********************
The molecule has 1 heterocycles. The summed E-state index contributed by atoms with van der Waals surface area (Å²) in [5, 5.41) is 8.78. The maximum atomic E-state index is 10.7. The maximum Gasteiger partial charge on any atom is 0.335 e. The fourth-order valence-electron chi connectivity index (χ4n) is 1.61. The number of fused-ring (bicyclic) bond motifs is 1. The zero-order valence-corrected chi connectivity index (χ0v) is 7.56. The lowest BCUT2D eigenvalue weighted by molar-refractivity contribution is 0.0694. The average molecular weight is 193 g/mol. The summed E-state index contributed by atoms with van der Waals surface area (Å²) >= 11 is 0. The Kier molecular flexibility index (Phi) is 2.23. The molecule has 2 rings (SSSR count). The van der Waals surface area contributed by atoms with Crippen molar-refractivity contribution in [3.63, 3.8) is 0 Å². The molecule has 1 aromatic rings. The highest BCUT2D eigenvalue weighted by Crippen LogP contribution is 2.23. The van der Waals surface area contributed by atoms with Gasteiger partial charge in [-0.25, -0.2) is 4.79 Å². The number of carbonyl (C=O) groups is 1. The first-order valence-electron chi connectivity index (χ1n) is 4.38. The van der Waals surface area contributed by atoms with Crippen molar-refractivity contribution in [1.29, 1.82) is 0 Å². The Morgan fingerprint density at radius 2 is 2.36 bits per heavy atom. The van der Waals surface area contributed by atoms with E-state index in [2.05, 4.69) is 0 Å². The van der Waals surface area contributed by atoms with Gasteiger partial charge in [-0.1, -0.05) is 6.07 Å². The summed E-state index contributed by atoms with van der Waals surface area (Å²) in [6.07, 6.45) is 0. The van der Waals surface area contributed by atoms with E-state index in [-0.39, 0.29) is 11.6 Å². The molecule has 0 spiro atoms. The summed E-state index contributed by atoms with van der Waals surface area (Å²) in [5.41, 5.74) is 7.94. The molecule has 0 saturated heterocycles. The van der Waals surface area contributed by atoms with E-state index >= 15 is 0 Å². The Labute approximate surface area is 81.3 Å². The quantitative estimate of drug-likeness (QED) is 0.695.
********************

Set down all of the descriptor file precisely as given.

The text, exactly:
The molecule has 1 heterocycles. The summed E-state index contributed by atoms with van der Waals surface area (Å²) in [5, 5.41) is 8.78. The maximum atomic E-state index is 10.7. The maximum Gasteiger partial charge on any atom is 0.335 e. The fourth-order valence-electron chi connectivity index (χ4n) is 1.61. The number of fused-ring (bicyclic) bond motifs is 1. The zero-order valence-corrected chi connectivity index (χ0v) is 7.56. The lowest BCUT2D eigenvalue weighted by molar-refractivity contribution is 0.0694. The average molecular weight is 193 g/mol. The summed E-state index contributed by atoms with van der Waals surface area (Å²) >= 11 is 0. The Kier molecular flexibility index (Phi) is 2.23. The molecule has 2 rings (SSSR count). The van der Waals surface area contributed by atoms with Crippen molar-refractivity contribution in [3.63, 3.8) is 0 Å². The molecule has 1 aromatic rings. The highest BCUT2D eigenvalue weighted by Crippen LogP contribution is 2.23. The van der Waals surface area contributed by atoms with Gasteiger partial charge in [-0.25, -0.2) is 4.79 Å². The number of carbonyl (C=O) groups is 1. The first-order valence-electron chi connectivity index (χ1n) is 4.38. The van der Waals surface area contributed by atoms with Crippen molar-refractivity contribution in [1.29, 1.82) is 0 Å². The Morgan fingerprint density at radius 2 is 2.36 bits per heavy atom. The van der Waals surface area contributed by atoms with E-state index in [2.05, 4.69) is 0 Å². The van der Waals surface area contributed by atoms with Gasteiger partial charge in [-0.1, -0.05) is 6.07 Å². The summed E-state index contributed by atoms with van der Waals surface area (Å²) in [6.07, 6.45) is 0. The van der Waals surface area contributed by atoms with E-state index in [-0.39, 0.29) is 11.6 Å². The molecule has 0 spiro atoms. The summed E-state index contributed by atoms with van der Waals surface area (Å²) in [5.41, 5.74) is 7.94. The molecule has 0 saturated heterocycles. The van der Waals surface area contributed by atoms with E-state index >= 15 is 0 Å². The Labute approximate surface area is 81.3 Å². The quantitative estimate of drug-likeness (QED) is 0.695.